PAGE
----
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The government's announcement of a major review of the National Student Survey signals a worrying shift in the HE regulatory landscape, warns Jon Scott, higher education consultant and former Pro Vice-Chancellor (student experience) at the University of Leicester.
Statements from ministers this week have made it clear that higher education in England is facing significant reforms, re-setting its focus towards helping to plug the UK's skills gaps and rebuilding the economy. Fariba Soetan, Policy Lead for Research and Innovation at the National Centre for Universities and Business, argues that the proposed changes bring a welcome focus on graduate outcomes and supporting the careers of young people.
Universities UK and GuildHE have commissioned the Quality Assurance Agency to develop a new approach to reviewing and enhancing the quality of UK TNE. QAA will consult on a new review method later this year and will launch a programme of in-country enhancement activity in 2021.
After a week of largely disappointing news for UK higher education, Nicola Owen, Deputy Chief Executive (Operations) at Lancaster University, fears that gloomy forecasts for the future of the sector may prove to be uncomfortably accurate.
Faster routes for new university providers, measures to drive out poor teaching, and protection for student consumers, will be at the heart of a higher education green paper to be published this autumn, Jo Johnson, the Minister for Universities and Science, told vice-chancellors at their annual conference.
The proposals will make it easier for “alternative” education providers to become universities, and there will be new “exit routes” for both new and established “failing” institutions in order to protect students, said the minister. He announced that the government will shortly be lifting its moratorium on new applications for degree awarding powers.
“Success in higher education should be based on merit, not on incumbency. I want to fulfil our aim of a level playing field for all providers of higher education,” he said.
The minister described the present system of universities validating degrees at other institutions as “frankly anti-competitive” and announced that the green paper will consult on alternative options for those that do not want to go down the institutional validation route. Requiring new providers to seek validation from incumbents was “akin to Byron Burger having to ask permission of McDonald’s to open up a new restaurant”, he said.
Later he told journalists at a press briefing: “We want much faster routes to access student support, much faster routes to degree awarding powers and much faster routes to university title.
“We will be consulting on how to make the whole process less conservative, in the sense that it entrenches incumbency and makes it really very hard for new players to get in and offer choice for students,” he added. The new faster routes would not be “dumbing down or lowering quality”, he insisted, adding that there will be consultation on potentially lowering the threshold of student numbers that applicants must meet to be considered for university status.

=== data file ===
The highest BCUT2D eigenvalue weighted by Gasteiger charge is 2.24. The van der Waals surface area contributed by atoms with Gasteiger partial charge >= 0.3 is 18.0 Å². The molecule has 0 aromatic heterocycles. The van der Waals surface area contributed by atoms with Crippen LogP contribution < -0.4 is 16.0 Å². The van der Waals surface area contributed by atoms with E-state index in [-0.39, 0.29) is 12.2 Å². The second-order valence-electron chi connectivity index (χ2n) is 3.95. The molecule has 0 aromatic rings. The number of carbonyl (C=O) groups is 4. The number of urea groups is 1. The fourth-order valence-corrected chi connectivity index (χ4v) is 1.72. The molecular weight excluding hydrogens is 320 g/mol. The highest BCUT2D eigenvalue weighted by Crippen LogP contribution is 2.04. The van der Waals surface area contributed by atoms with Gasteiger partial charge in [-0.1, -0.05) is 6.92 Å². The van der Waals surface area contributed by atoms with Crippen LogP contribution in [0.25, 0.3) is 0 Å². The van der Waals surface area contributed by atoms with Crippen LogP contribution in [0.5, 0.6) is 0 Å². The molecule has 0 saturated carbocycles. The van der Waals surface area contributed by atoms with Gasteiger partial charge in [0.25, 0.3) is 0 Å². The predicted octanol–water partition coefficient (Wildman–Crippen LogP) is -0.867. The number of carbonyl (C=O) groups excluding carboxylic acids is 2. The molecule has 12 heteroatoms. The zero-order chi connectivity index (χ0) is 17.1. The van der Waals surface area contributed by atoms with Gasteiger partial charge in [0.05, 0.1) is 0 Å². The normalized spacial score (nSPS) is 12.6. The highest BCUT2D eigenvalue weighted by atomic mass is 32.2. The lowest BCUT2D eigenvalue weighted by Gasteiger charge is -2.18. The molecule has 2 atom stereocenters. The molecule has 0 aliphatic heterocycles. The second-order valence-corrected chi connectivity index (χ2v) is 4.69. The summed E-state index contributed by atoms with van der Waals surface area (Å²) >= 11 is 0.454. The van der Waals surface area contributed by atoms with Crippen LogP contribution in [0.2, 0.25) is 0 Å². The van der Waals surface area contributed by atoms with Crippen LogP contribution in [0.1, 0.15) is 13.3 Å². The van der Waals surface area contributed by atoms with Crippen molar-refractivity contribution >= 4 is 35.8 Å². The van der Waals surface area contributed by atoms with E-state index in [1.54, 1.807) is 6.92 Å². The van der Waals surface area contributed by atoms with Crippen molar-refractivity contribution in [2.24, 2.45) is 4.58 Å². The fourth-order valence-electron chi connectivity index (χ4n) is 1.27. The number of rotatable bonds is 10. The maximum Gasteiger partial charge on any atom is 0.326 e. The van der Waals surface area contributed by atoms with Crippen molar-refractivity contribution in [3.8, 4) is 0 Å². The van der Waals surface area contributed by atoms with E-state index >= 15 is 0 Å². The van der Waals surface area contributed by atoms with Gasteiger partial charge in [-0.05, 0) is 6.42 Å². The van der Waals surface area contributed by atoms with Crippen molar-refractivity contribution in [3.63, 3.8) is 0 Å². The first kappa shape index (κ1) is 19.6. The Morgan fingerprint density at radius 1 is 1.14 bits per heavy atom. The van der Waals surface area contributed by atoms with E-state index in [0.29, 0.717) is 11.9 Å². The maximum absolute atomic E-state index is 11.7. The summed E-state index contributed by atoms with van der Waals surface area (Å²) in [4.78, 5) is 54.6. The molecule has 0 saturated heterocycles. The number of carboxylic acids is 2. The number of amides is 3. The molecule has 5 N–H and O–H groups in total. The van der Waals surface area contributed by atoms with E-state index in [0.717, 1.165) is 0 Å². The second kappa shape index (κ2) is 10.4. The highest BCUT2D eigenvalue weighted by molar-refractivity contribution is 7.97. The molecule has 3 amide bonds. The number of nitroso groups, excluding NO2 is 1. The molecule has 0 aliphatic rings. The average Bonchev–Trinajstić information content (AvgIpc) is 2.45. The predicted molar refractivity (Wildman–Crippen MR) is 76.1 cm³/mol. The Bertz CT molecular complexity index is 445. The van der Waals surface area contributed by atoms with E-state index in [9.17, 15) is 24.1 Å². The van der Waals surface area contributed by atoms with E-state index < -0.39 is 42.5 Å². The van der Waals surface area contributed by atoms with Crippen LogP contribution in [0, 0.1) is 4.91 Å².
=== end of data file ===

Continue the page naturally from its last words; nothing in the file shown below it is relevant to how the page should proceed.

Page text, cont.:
In his speech the minister also re-emphasised his concern over the “patchy” quality of teaching across the sector. The green paper will suggest two incentives for institutions to demonstrate teaching excellence through the new Teaching Excellence Framework - one being reputation and the other the ability to index fees with inflation. Asked what form the reputational incentive would take in the TEF, he said he was thinking was “more of bands rather than rankings”.
The minister used his keynote address at the Universities UK conference at the University of Surrey to outline his priorities to provide more choice, clearer information and a guaranteed high standard of teaching to young people making a significant choice and investment in their lives.
The focus will also be on driving forward social mobility and the green paper will consult on ways to accelerate progress on widening participation, addressing particularly the under-representation of disadvantaged white boys. He will be asking the Office for Fair Access to focus on this in their guidance to institutions for the 2017 and 2018 access agreements.
To get a better understanding of how students’ background, prior attainment and course choices lead to an offer of a place, the minister has written to UCAS to ask them to publish a recent analysis of offers, broken down by ethnic group and type of institution and the underpinning data. The first analysis will be published in the next few weeks. The move follows growing pressure on UCAS to release data on the social background of students to help inform efforts to widen access.